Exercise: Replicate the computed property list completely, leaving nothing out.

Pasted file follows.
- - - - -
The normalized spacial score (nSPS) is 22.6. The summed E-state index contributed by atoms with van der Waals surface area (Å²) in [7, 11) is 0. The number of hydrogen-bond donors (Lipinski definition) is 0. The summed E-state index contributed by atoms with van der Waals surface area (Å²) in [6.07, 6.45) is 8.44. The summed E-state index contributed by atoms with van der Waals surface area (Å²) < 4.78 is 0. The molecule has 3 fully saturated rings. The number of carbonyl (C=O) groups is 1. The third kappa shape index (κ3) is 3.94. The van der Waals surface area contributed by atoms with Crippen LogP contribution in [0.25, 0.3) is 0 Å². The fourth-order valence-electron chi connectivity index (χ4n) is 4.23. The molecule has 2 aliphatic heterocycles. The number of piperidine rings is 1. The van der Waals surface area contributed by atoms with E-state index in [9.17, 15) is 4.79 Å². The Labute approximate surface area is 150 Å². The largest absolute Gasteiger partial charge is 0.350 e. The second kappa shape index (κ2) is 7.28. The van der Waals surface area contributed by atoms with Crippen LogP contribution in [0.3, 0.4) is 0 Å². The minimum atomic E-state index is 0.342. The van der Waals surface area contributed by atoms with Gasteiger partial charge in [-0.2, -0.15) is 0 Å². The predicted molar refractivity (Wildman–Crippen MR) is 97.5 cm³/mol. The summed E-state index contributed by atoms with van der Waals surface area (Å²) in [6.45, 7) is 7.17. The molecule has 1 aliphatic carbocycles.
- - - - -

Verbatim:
The normalized spacial score (nSPS) is 22.6. The summed E-state index contributed by atoms with van der Waals surface area (Å²) in [7, 11) is 0. The number of hydrogen-bond donors (Lipinski definition) is 0. The summed E-state index contributed by atoms with van der Waals surface area (Å²) in [6.07, 6.45) is 8.44. The summed E-state index contributed by atoms with van der Waals surface area (Å²) < 4.78 is 0. The molecule has 3 fully saturated rings. The number of carbonyl (C=O) groups is 1. The third kappa shape index (κ3) is 3.94. The van der Waals surface area contributed by atoms with Crippen LogP contribution in [0.25, 0.3) is 0 Å². The fourth-order valence-electron chi connectivity index (χ4n) is 4.23. The molecule has 2 aliphatic heterocycles. The number of piperidine rings is 1. The van der Waals surface area contributed by atoms with E-state index in [9.17, 15) is 4.79 Å². The Labute approximate surface area is 150 Å². The largest absolute Gasteiger partial charge is 0.350 e. The second kappa shape index (κ2) is 7.28. The van der Waals surface area contributed by atoms with Crippen LogP contribution in [0.3, 0.4) is 0 Å². The minimum atomic E-state index is 0.342. The van der Waals surface area contributed by atoms with Gasteiger partial charge in [-0.2, -0.15) is 0 Å². The predicted molar refractivity (Wildman–Crippen MR) is 97.5 cm³/mol. The summed E-state index contributed by atoms with van der Waals surface area (Å²) in [6.45, 7) is 7.17. The molecule has 1 aliphatic carbocycles.